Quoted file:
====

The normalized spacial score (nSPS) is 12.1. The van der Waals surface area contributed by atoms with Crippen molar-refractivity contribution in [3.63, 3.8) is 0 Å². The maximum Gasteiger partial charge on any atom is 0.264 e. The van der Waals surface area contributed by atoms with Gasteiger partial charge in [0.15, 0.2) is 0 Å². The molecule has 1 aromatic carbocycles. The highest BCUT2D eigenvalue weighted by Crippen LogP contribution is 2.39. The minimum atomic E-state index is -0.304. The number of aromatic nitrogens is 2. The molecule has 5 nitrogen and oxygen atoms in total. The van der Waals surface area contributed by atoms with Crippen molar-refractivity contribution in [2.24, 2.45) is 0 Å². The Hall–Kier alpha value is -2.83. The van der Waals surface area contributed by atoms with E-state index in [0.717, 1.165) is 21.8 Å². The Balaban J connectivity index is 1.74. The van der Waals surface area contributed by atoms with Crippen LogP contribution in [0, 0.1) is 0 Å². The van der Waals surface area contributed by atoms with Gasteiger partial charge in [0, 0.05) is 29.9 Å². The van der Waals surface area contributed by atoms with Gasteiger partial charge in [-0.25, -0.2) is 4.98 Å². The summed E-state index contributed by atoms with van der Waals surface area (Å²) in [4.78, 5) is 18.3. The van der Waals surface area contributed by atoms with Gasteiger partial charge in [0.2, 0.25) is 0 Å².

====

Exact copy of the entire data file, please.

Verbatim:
The normalized spacial score (nSPS) is 12.1. The van der Waals surface area contributed by atoms with Crippen molar-refractivity contribution in [3.63, 3.8) is 0 Å². The maximum Gasteiger partial charge on any atom is 0.264 e. The van der Waals surface area contributed by atoms with Gasteiger partial charge in [0.15, 0.2) is 0 Å². The molecule has 1 aromatic carbocycles. The highest BCUT2D eigenvalue weighted by Crippen LogP contribution is 2.39. The minimum atomic E-state index is -0.304. The number of aromatic nitrogens is 2. The molecule has 5 nitrogen and oxygen atoms in total. The van der Waals surface area contributed by atoms with Crippen molar-refractivity contribution in [2.24, 2.45) is 0 Å². The Hall–Kier alpha value is -2.83. The van der Waals surface area contributed by atoms with E-state index in [0.717, 1.165) is 21.8 Å². The Balaban J connectivity index is 1.74. The van der Waals surface area contributed by atoms with Crippen LogP contribution in [0, 0.1) is 0 Å². The van der Waals surface area contributed by atoms with Gasteiger partial charge in [0, 0.05) is 29.9 Å². The van der Waals surface area contributed by atoms with Gasteiger partial charge in [-0.25, -0.2) is 4.98 Å². The summed E-state index contributed by atoms with van der Waals surface area (Å²) in [4.78, 5) is 18.3. The van der Waals surface area contributed by atoms with Gasteiger partial charge in [0.2, 0.25) is 0 Å².